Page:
Obviously this kind of work also has his own downsides. Projects with a short development times also mean that there's not much room to mess around with new stuff. As much as I'd love to make use of that "want to try-out technology pool" consistently at work, there's pretty much a recipe laid out in front of me - a way that things should be done and a set of tools that should be used. Every project has that specific challenge that you need to address (the "fun" part), but at the present time for those typical "CRUD" websites we have an "almost mature" framework* (*officially it's just a set of libraries, but it has grown into a pretty decent framework - the guy who wrote it doesn't like to see it called a framework though) that abstracts most of the headaches and gives us foundations for pretty much everything we'll be needing.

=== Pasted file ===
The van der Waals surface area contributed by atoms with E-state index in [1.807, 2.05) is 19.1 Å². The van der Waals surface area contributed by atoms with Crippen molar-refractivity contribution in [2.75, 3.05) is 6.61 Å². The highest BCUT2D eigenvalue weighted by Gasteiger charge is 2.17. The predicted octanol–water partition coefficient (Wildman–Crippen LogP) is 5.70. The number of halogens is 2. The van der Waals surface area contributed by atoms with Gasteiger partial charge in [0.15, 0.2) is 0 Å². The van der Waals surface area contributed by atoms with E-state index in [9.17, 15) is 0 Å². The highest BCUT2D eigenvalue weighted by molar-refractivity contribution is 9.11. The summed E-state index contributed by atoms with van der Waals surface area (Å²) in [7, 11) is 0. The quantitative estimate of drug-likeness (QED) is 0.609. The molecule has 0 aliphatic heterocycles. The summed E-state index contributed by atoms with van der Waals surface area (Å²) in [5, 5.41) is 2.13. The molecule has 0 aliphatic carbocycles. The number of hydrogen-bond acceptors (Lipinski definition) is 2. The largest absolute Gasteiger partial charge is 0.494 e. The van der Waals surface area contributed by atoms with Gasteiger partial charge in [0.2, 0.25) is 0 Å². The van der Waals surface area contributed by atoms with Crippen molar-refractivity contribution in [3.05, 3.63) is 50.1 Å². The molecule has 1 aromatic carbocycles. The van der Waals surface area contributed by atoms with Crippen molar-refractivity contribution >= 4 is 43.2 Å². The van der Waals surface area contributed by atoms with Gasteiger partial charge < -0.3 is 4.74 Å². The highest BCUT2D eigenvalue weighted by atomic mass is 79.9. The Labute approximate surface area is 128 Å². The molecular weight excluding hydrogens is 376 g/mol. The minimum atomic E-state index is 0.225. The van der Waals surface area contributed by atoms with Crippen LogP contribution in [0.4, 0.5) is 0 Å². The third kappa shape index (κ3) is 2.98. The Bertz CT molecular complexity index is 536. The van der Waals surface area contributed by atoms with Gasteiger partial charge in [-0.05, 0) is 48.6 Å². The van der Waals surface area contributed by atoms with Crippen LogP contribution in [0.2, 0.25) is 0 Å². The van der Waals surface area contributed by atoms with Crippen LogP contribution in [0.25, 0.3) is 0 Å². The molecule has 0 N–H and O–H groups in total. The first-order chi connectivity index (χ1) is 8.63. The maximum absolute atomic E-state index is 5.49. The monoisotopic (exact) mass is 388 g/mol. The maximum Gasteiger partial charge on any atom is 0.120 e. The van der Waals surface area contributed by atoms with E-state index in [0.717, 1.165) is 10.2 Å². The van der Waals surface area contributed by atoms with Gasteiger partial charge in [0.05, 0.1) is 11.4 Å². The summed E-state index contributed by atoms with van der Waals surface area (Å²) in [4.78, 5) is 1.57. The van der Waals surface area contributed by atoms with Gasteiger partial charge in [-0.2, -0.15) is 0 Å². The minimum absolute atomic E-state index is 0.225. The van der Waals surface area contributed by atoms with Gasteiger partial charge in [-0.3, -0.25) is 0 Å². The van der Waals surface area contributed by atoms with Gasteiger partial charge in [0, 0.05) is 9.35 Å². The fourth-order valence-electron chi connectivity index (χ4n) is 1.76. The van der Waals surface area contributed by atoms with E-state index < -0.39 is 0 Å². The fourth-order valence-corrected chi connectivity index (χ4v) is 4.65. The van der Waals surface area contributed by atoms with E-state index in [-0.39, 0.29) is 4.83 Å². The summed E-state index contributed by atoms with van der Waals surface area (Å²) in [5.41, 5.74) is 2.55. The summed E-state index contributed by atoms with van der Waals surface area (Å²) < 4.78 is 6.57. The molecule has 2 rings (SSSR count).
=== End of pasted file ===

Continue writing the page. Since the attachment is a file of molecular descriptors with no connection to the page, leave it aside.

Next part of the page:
The fun part is that you're invited to pitch in and develop whatever you consider fit to enter the set of tools that lay the foundation for every website. I've personally started by writing some tests for the "framework" I've mentioned before and most recently I've written a "code generation" utility that tries to look at your database schema and spit out the basic skeleton of a model class for every table (round 2 will be to automatically be able to generate the relations among the Models just by taking a look at the constrains that are in place on the database).
But enough about me, so how's it like to work at SAPO?
Well for the first week or so, I must confess its a bit intimidating. I mean, I'm an interested guy and although I'm no genius I see myself as an fairly intelligent guy. I'm a decent learner, I love to try out new stuff and what truly makes me want jump out of bed in the morning is to have one of those "I have no f*cking clue how I'll solve that" type of problems.